Restaurant grease can be recycled into soaps, etc. but most restaurants get so little money for this and have to have a separate dumpster that they're willing to give it away free by the "cube" a 7 gallon bottle they buy it in, or sell it for a small amount of money.

Paula
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Old 05-08-2012, 03:29 AM   #40
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Just got back from the maiden voyage of our new AS (along with our "new" TV - a Dodge Ram 2500 w/5.9 Cummins). After several $125 fillups, SVO sounds like a pretty good option!

I checked out the Greasecar site, and they have a specific kit (includes a 40 gallon tank, fuel pump, injectors, automatic controller, etc.) for my truck. The cost is ~$3K, so I would have to get the oil cheap or free for the economics to work out. My thought is to have a "collecting day" during which I would visit restaurants and pump out their grease to a tote in the truck bed (300 gallon totes are available for cheap). This would be filtered and stored until ready to use. For long trips I would need to be able to filter on the road (or have an additional auxiliary tank).

Not sure if any of this will make sense when I run the numbers, but it is definitely worth the time (and curiosity satisfaction) of digging into oil availability a little.

With a cheap source of veggie oil, my big-honkin-truck could become my fuel-sipping daily driver!
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Old 05-08-2012, 07:09 AM   #41
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If I had an engine I cared about, I would not run WVO in it. Biodiesel is a much better alternative. WVO will eventually cause all sorts of problems as gums build up on rings and other mechanical parts. Biodiesel conversion of WVO will produce fuel superior to conventional diesel. I have done a lot of research on this. It takes work to do the conversion but how much are you saving running WVO if you ruin a $5000 engine? I got rid of my diesel and am happy about that.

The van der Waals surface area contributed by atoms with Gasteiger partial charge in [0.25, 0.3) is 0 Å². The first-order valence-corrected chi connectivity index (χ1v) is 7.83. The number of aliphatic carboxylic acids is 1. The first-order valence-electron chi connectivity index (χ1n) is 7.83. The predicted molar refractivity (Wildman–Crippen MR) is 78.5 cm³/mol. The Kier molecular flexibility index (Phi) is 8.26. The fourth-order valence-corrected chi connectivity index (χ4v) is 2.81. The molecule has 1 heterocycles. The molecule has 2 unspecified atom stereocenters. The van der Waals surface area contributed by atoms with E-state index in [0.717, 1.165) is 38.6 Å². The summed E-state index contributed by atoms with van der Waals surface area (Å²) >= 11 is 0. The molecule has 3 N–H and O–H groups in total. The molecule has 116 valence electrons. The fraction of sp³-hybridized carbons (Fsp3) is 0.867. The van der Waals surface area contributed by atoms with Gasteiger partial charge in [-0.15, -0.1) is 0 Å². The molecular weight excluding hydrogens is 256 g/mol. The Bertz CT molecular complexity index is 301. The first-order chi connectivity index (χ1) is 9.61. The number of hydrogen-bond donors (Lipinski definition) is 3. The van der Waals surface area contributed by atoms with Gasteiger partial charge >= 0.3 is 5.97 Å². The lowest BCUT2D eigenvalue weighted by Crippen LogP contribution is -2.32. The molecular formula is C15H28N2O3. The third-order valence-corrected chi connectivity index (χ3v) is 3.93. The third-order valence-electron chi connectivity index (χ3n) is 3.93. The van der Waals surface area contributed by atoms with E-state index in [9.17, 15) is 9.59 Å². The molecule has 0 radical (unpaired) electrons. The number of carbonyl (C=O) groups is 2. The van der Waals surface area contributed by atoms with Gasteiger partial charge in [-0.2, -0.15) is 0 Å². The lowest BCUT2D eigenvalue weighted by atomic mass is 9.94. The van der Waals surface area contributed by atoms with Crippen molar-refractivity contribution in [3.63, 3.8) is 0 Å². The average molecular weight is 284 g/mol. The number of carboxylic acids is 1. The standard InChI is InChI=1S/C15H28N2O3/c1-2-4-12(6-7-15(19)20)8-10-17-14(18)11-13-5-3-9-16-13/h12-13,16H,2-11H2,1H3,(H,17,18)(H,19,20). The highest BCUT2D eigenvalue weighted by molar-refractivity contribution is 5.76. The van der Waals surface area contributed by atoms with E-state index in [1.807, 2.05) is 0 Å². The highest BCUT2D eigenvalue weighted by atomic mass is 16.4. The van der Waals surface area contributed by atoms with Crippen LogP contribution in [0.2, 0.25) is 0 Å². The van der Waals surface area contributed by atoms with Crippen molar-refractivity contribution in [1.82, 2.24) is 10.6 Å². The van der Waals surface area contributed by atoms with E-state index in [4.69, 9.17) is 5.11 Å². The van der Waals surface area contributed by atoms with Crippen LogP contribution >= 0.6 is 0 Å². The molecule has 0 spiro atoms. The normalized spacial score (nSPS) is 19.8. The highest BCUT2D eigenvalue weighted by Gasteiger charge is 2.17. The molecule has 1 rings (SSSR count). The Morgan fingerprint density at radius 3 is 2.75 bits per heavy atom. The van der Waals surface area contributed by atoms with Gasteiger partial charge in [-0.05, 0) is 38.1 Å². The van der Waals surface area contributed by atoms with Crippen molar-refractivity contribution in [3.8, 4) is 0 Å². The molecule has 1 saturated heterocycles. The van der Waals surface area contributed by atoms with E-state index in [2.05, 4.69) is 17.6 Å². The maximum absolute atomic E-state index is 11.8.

Perry
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Old 05-08-2012, 07:45 AM   #42
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I got rid of my diesel and am happy about that.

Perry

I dunno' - I just bought a new diesel car, and am now running three diesel vehicles (four if you count my Kubota tractor!), and with almost a million miles in diesel vehicles, I couldn't be happier. There's a reason why, despite the higher initial cost, half the vehicles sold in Europe are diesels. But you DO have to think about them differently, care for them differently, drive them differently.

My research and somewhat limited experience tells me that not all engines like biodiesel - not because of fuel properties, but because some of the fuel system seals, gaskets, etc. get degraded by it. Not to say it hasn't happened, but I've never personally heard of anyone running WVO having issues with stuck rings, valves, etc. - but then again, everyone I know doing this is super careful about fuel filtration and because of viscosity issues, you do have to start on regular diesel or biodiesel (if your fuel system will tolerate the bio) and then flush the pump(s), lines, the whole common rail or piezo injectors, etc. with "normal" fuel again at shut down. It's sort of a pain to operate and costly to set up ... but then again, IF you can get your basic fuel free or nearly so, operating costs are low. And if it's from a renewable resource (mostly corn), it at least appears to be more nearly carbon neutral and clearly reduces foreign oil dependence.

Now if we could just get the price per gallon of "dino" diesel fuel more nearly in line with refining cost as compared with gasoline, I'd be a really happy camper!